Spring 2020 at Notre Dame was unlike any other in the school’s history. Every student knows where they were when how profoundly the coronavirus pandemic would change everything became clear. The transformation in student life washed over them anew with the return to campus in August, and the waves kept coming.
For Emily Wilborn ’21, it was the requirement to be vigilant. “I think it’s just remembering to be cognizant that our actions have consequences, and we do have to be careful. Remembering that, I mean, you know, everyone talks about you at that one or two times where you walk out of your room without your mask, and you realize, ‘Oh my gosh. I need to be wearing my mask.’ To have run back. That level cognizance is definitely new, but it’s becoming more common.”
What else was new was letting go of expectations for what the rest of the semester would bring. “There was a time for two weeks when we went online, and that was a very, very dramatic change after being in-person, kind of getting used to that for the first two weeks of classes and then, all the sudden, you’re online again, and then coming back two weeks after that. There was just a lot of moving pieces,” said Fiona Neylon ’21.
Even with the uncertainty, there are upsides to being forced to adapt to classes. David Swenson MSM ‘21 said, “I think there are communication skills that we’ve developed a little bit better with finding out ways to have online larger group chats and how to navigate not talking over other people. I think that’s especially important, just to remind myself to — even when you’re face-to-face with people — making sure not to talk over other people. Or, taking a second to compose whatever you’re going to say instead of just having your mouth run when, you know, all the gears aren’t working upstairs.”
Swenson added, “Sometimes it seems like your inbox is filling out more and more these days, but you do keep track of it a little bit more, so I think that’s helpful. A healthy balance is hopefully something we can strike in the future when this is mainly behind us, hopefully, sooner rather than later.”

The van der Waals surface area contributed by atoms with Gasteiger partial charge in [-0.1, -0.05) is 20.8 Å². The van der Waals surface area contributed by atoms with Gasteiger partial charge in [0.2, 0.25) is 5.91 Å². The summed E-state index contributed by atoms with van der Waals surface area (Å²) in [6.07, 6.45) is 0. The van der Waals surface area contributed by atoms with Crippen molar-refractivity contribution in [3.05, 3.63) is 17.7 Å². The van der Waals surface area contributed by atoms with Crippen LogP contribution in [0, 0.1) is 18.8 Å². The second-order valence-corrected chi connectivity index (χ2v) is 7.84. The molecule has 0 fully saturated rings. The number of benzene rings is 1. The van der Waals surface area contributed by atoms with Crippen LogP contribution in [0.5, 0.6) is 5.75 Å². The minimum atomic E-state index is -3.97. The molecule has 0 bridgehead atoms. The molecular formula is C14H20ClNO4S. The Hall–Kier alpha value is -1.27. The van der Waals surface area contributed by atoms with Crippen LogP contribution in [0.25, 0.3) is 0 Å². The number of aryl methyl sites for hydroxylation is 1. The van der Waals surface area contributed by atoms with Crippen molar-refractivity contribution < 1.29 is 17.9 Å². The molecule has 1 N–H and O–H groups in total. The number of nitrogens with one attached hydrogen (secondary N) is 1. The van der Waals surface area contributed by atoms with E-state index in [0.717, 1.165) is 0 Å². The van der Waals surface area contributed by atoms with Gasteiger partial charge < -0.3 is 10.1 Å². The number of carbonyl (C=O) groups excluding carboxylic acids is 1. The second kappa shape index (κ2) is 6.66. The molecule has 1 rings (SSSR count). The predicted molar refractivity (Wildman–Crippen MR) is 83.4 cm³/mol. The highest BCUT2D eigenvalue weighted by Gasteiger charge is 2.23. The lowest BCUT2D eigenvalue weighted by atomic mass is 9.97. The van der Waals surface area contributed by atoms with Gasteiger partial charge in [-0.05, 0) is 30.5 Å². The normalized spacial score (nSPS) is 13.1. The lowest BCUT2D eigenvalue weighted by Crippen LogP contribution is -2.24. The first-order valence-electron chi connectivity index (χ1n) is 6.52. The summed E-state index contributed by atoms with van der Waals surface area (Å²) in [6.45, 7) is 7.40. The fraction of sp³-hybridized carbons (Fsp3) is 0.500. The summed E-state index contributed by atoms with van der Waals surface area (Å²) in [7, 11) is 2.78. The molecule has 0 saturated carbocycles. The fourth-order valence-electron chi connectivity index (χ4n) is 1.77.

Neylon’s advice for students taking classes at DPAC is simple: “Bring something hard to write on.” Except for a few rows in the Browning Cinema, the venues aren’t great for taking notes. “For the exam, I brought my lap desk. I was very ‘extra’ with that, but, you know, it’s just kind of going back to the whole situation of, ‘How do I adapt to make this work for me?’ So, that’s just kind of how I’ve been living my life recently, and that’s how attending some at DPAC has been. Honestly,” she said, “it’s not bad once you kind of figure out what works for you.”
Interviewed on DPAC’s terrace on a sunny day where a 50×50 tent resides, Tommy O’Brien ’23, talked about the performing art center’s pivot. “I definitely like being out here,” he said of the terrace, noting it seemed like an underutilized location. “I’m in here a lot between Glee [Club] and Gold and Blue group and a class. So, it’s nice to be able to use this space.”
As great as the great outdoors are, he longs for indoor rehearsals held in a space made for voice. “I was walking past the Penote, and I was like, ‘Oh, when I get to sing in there again, that’ll be it, that’ll be really fun.’ I’m thankful for how they’re using the spaces, although I miss using them for sure.”
Who knows when the world will officially become a post-coronavirus one? Amid ongoing concerns for public health and safety, the next normal is already here at DPAC and thriving across campus. “I’m in a documentary film class. We’ve had two or three established Notre Dame grads Zoom in and talk about films that we watched in class, which is really exciting,” said Elizabeth Horan ’21. “And it’s something that I’ve had happen in other classes where we’ll have alumni call in. But I just feel like the fact that Zoom is now so much more ingrained in an educational environment makes it a much more seamless process, and it feels almost natural as compared to before where it was just, well, this just happens to be the only way that we can talk to them.”